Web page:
Unlike most public companies, nearly all media outfits are controlled by a family or major shareholder. This is true regardless of the medium, everything from television (CBS, Fox) to to newsprint (NYT, Wall Street Journal, Washington Post, USAToday). Most newpaper companies operate with multiple classes of stock. This is the result of the fact that most of these companies were originally closely held family businesses. When they went public, the family wanted to make sure that it could maintain editorial control. Unusually for companies with multiple classes of stock, this has probably benefitted shareholders. News outlets obviously have editorial slants and their readers are often motivated to purchase that content based on their own views. A sudden change of control, and concomitant change of editorial direction could have readers scrambling for the exits. (Can you imagine the shrill cries of Daily Kos if the NYT were acquired by Rupert Murdoch?) So protecting the editorial direction is part of protecting the franchise.

But back to 1973. Buffett valued the company at $400 million. In one of his annual reports, he notes that anyone he asked felt the company was worth $400 million. Mr. Market was asleep that day, because it was valued at $80 million. Buffett purchased $11 million in a tender offer, which gave him a 15% share of the Class B stock.

He wanted to purchase more, but Katherine Graham, the publisher who had IPOed the paper after the death of her husband and ran it for years, was influenced by her son who felt that no one but the Graham family should have a larger share. Sticking with his strategy of investing only with management he likes, he complied with their request. (I actually had the tremendous pleasure of sharing a limo with Mrs. Graham on two occasions. She received the Benton Medal from the University of Chicago, my alma mater, and I was working in the office of special events. I picked her up at the airport and took her to the president's house. When she departed, I shared breakfast with Mrs. Graham, the University president and his wife, and then rode in the limo back with her. She was quite a conversationalist and down to earth.)

Today, his 1.7 million share position is worth $1.4 Billion ! The stock also continues to pay a solid dividend. At $7.80 per share, the annual dividend that Buffett collects exceeds his initial investment, and he has been able to use it to invest in other projects over the years. This one investment counts for the bulk of the tremendous outperformance of Berkshire since 1965. He has never sold shares in the company. Essentially, he has been able to sit on the position and experience rising dividends.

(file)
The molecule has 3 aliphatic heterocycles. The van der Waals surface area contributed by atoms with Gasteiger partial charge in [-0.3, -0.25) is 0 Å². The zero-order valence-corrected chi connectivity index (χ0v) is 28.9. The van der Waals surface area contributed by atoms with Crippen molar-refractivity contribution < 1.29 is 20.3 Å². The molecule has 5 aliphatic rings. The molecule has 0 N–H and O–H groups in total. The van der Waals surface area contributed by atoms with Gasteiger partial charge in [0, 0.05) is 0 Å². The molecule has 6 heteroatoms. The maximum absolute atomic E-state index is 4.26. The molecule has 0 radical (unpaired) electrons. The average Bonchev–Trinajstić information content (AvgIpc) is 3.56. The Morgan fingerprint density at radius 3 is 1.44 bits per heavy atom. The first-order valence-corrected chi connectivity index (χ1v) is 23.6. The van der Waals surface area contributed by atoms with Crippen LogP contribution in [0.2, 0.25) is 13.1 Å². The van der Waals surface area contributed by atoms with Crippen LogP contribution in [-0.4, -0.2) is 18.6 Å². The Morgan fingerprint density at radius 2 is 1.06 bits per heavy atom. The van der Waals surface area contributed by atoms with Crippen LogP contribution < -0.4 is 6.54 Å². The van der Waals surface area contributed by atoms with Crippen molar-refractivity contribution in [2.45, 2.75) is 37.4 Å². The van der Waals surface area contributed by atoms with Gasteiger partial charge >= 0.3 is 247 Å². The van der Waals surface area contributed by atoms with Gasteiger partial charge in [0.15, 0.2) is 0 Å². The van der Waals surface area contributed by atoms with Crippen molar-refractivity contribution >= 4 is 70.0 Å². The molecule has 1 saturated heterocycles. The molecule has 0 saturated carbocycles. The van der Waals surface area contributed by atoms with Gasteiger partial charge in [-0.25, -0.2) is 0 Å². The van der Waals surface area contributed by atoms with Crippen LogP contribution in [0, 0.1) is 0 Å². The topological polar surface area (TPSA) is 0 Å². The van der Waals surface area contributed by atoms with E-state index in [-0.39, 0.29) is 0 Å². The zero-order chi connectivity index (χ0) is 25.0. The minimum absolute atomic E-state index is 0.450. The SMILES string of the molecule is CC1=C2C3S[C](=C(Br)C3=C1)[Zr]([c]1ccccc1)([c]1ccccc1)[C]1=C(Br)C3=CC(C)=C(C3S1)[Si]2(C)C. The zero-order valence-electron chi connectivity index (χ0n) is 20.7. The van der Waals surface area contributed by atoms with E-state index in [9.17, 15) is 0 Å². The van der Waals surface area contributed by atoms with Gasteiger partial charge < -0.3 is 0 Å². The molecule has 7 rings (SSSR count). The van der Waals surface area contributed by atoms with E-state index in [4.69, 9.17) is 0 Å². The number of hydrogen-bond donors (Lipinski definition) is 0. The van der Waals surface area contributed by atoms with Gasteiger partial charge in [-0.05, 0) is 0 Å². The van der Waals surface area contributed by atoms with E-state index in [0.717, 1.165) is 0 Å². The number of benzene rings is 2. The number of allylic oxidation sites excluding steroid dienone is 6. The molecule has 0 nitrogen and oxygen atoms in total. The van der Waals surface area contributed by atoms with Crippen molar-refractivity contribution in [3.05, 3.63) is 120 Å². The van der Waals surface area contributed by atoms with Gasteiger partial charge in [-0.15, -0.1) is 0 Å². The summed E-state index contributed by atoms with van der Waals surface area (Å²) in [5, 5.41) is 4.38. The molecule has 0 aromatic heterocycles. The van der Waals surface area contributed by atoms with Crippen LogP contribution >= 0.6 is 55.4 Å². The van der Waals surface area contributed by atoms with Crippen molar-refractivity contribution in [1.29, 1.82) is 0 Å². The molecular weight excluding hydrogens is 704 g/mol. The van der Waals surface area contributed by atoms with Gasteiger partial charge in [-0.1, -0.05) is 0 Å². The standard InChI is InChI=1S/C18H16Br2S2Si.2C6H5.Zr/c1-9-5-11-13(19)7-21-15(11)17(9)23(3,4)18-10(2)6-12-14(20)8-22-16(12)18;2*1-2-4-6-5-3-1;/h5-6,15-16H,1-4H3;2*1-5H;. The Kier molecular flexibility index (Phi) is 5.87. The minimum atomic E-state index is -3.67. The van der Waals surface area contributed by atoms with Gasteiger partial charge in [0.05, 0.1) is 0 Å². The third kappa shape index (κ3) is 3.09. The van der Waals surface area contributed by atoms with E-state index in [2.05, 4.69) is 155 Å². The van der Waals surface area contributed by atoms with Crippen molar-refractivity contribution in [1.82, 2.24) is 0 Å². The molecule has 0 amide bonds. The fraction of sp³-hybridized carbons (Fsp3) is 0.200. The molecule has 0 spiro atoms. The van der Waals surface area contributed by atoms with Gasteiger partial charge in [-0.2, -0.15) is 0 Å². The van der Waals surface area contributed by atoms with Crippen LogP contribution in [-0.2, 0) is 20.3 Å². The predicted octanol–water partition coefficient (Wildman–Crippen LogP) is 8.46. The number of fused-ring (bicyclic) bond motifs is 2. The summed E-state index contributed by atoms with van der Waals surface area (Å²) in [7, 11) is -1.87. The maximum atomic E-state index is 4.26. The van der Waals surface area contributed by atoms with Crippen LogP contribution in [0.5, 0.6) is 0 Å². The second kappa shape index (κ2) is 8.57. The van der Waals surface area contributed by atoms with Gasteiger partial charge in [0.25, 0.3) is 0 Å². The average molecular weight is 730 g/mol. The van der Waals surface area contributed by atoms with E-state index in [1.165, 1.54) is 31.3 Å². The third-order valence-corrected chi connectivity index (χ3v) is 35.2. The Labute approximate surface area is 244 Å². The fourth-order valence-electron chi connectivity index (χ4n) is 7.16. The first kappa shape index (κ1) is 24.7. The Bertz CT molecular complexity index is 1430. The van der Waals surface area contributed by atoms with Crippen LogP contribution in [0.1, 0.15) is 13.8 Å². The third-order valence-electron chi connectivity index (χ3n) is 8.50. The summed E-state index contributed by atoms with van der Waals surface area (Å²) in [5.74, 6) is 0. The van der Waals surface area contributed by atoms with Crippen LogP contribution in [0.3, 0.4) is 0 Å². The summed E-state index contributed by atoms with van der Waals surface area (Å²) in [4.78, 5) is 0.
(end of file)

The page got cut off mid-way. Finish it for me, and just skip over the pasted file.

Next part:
Life as a Slothful Investor
The best thing about slothful investing is that it enables you to live your life. Once your investments are on autopilot, you can focus on the things that are really important to you, like travel, or education, or your family.

In my case, I made very few moves last year. My three big changes were to liquidate a position in a small cap mutal fund. I sold FBRVX and kept PRCGX. While this hasn't been a horrible decision, it turns out I would have been better off with the FBR fund (I orginally purchase in 2001 and had made no move since). I sold it becuase I wanted to reduce my exposure to small cap funds.

Instead, I decided to make a "major purchase" of 200 shares of BAC. I will cover this in more detail in another post, but basically I purchased it because the stock was cheap, large cap financials were unloved, I expected a rally after the Fed stopped raising rates, and I was going to be paid handsomely to wait. I purchased in the mid 40s and one year later we are around $51, but I have also collected the dividends.

Finally I made a purchase in November that turns out to be my one position where trading would really have helped. TRLG is one of my favorite companies. Since we are now $10 above where I purchased last November, I need to reevaluate this stock, but had I traded, I could have sold at $24 only weeks after purchasing at $13. I could then have repurchased the stock at $15 and rode it all again to $22 where we are now. But the truth is, I am not looking to call tops or bottoms. I am simply looking to purchase dollars on the cheap.

I have not made a trade in nearly a year. Still, I am up over 20% since this time last year. My limited work on this has enabled me to refocus on my quadrant "e" work, apply and get accepted to business school, sail and still find a little time to remind my girlfriend why she is so important to me. (Ok, I could do better on this last point).